posted: September 13, 2020
tl;dr: The first in a series of posts on failures in computer systems and software...
Early in my career, back when I was a young, hotshot developer, I joined a company whose lead Quality Assurance (QA) engineer was a good 25 to 30 years my senior. He had a somewhat fatalistic view of the systems he was assigned to test, a viewpoint that had been built up over decades of industry experience. I eventually took the first system I developed for the company into his lab for him to test, and was probably acting a bit conceited about its quality. He quickly put me in my place by telling me: “It’s not if it will break, it’s when it will break.”
Now I am that grizzled veteran with decades of experience, and I hold a similar attitude. One of the things that you gain with experience is first-hand knowledge of the many things that can go wrong when building even a slightly complex system. This is one of the reasons why I am a fan of elegant simplicity in design. It’s also why I thought I should enumerate some of the things that can possibly go wrong in various systems, starting with hardware.
People with only a cursory exposure to computers often expect them to be perfect, in terms of always producing the exact same output given the same input. Systems that exhibit this behavior are called deterministic. Very simple computer programs, or small pieces of large computer programs, can be deterministic. Most of the assignments in lower-level computer science classes (e.g. “calculate the prime numbers between 1 and 100”) are to write deterministic programs, so even people who have had some exposure to programming may think that this is the way software should always behave. Alas, there are many things that can and do go wrong.
Software can be run in the cloud, but ultimately it has to run on real hardware, i.e. some computer somewhere, whether that be a programmer’s own laptop or a server in an AWS data center. All computers have finite resources. There is an upper bound on the amount of all kinds of memory: cache of various levels, general purpose RAM, nonvolatile flash memory. Processors have finite numbers of core CPUs, and run at less than infinitely fast speeds. Disk storage has finite capacity. Network interfaces can only transfer data up to a maximum speed. All of these finite capacities can ultimately affect overall performance, and can cause errors when software hits the physical limits imposed by the hardware.
Occasionally hardware fails, and can cause even a deterministic program (such as the 1-to-100 prime number generator) to fail. Power supplies, because of the heat they dissipate and the components they are constructed from, are the most failure-prone elements of computer systems. Sometimes they fail catastrophically, causing the computer to die. Or they can start to become “noisy”, in terms of the higher frequencies electrical signals that they pass into the computer circuitry, which can cause that circuitry to exhibit brief, momentary failures, such as flipping the state of a bit or computing an incorrect result for an instruction. This momentary “glitch” might allow the program to run to completion but produce an incorrect result. Another possible source of hardware-induced failures is external stimuli such as cosmic rays.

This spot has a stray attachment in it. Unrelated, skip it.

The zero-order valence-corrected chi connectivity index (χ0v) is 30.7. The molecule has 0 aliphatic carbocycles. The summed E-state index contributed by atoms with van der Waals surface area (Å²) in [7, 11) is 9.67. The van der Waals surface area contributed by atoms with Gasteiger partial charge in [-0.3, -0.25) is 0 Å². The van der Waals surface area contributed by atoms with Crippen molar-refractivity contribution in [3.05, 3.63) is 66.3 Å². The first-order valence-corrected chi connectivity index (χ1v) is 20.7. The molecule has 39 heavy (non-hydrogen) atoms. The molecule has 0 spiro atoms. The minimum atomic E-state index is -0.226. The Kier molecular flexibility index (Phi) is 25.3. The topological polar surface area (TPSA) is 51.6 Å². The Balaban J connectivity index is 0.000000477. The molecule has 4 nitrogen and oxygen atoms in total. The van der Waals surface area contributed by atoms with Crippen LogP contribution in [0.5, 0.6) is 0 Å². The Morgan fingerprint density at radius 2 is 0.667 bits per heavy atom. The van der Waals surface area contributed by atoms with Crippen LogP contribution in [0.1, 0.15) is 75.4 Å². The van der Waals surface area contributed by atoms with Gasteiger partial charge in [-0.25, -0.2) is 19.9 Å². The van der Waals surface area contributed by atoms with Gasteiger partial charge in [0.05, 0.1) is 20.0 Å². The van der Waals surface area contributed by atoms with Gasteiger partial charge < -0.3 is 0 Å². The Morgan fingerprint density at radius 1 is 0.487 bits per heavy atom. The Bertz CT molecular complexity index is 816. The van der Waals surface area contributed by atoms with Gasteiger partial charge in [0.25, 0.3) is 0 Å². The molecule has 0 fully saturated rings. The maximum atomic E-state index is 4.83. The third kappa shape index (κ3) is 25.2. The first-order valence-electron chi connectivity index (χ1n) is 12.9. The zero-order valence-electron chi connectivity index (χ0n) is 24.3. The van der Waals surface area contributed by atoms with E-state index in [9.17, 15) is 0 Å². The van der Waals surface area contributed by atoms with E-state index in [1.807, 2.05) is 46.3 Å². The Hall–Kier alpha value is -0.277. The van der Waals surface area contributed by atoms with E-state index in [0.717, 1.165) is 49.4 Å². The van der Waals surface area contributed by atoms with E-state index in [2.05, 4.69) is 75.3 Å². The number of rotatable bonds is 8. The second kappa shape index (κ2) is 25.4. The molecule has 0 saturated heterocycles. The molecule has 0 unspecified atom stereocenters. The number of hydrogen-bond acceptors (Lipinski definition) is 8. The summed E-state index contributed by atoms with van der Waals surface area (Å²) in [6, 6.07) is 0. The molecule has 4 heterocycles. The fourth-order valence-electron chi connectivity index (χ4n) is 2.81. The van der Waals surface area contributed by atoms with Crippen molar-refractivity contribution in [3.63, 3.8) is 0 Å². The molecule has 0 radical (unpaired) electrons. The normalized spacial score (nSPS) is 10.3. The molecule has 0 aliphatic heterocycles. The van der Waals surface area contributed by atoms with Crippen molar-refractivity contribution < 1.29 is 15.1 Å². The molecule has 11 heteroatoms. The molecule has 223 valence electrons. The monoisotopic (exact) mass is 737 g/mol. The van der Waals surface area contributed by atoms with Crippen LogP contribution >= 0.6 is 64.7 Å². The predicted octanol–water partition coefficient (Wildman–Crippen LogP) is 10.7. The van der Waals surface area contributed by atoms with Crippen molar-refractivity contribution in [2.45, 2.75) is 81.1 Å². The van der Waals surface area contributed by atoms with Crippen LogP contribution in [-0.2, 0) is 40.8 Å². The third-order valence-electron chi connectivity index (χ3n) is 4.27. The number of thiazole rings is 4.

Hardware failures are very rare; it might take years before a person’s laptop exhibits one. But given a large enough number of computers, such as the tens or hundreds of thousands of servers in an AWS data center, hardware failures will happen every day. The software which runs the data centers can detect gross failures, take servers out of service, and redistribute jobs elsewhere onto good servers. However, this monitoring software can’t instantaneously detect all of the most minor failures, so output errors can and do happen.
The more servers that a program requires to run, the more likely this problem is. Large simulations that take hours or days to run, and which require hundreds or thousands of servers, can produce different results across different runs. This is why the specialized supercomputers that are often used for large simulations will build in some hardware redundancy, such as running each instruction on two or more independent processors, to see if the same result is produced by each. Simulations run on traditional commercial-grade cloud data centers may have to be run repeatedly, to make sure the results produced each time are consistent.
For most commercial-grade software applications, hardware reliability issues are not a major concern. A more likely source of problems is the software itself and the other software running on the computer or server, which I discuss in What can possibly go wrong?: Software.